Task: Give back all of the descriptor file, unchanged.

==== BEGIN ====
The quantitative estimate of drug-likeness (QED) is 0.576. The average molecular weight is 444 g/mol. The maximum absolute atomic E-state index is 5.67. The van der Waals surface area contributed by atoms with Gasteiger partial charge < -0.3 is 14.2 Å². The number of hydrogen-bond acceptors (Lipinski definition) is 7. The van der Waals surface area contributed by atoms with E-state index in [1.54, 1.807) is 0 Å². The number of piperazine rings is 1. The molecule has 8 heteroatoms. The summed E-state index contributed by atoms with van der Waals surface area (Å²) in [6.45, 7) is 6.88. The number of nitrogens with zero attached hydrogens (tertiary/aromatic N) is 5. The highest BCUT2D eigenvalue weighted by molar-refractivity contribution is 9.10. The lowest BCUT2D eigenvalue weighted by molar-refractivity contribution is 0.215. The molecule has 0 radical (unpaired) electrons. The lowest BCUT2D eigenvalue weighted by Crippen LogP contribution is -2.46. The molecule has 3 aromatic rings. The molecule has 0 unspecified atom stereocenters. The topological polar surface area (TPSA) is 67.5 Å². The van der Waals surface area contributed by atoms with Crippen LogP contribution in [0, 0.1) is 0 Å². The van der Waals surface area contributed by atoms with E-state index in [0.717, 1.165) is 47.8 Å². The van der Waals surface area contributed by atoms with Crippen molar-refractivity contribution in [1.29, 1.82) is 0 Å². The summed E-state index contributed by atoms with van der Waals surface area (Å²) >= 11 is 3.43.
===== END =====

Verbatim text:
The quantitative estimate of drug-likeness (QED) is 0.576. The average molecular weight is 444 g/mol. The maximum absolute atomic E-state index is 5.67. The van der Waals surface area contributed by atoms with Gasteiger partial charge < -0.3 is 14.2 Å². The number of hydrogen-bond acceptors (Lipinski definition) is 7. The van der Waals surface area contributed by atoms with E-state index in [1.54, 1.807) is 0 Å². The number of piperazine rings is 1. The molecule has 8 heteroatoms. The summed E-state index contributed by atoms with van der Waals surface area (Å²) in [6.45, 7) is 6.88. The number of nitrogens with zero attached hydrogens (tertiary/aromatic N) is 5. The highest BCUT2D eigenvalue weighted by molar-refractivity contribution is 9.10. The lowest BCUT2D eigenvalue weighted by molar-refractivity contribution is 0.215. The molecule has 0 radical (unpaired) electrons. The lowest BCUT2D eigenvalue weighted by Crippen LogP contribution is -2.46. The molecule has 3 aromatic rings. The molecule has 0 unspecified atom stereocenters. The topological polar surface area (TPSA) is 67.5 Å². The van der Waals surface area contributed by atoms with Crippen LogP contribution in [0, 0.1) is 0 Å². The van der Waals surface area contributed by atoms with E-state index in [0.717, 1.165) is 47.8 Å². The van der Waals surface area contributed by atoms with Crippen molar-refractivity contribution in [1.29, 1.82) is 0 Å². The summed E-state index contributed by atoms with van der Waals surface area (Å²) >= 11 is 3.43.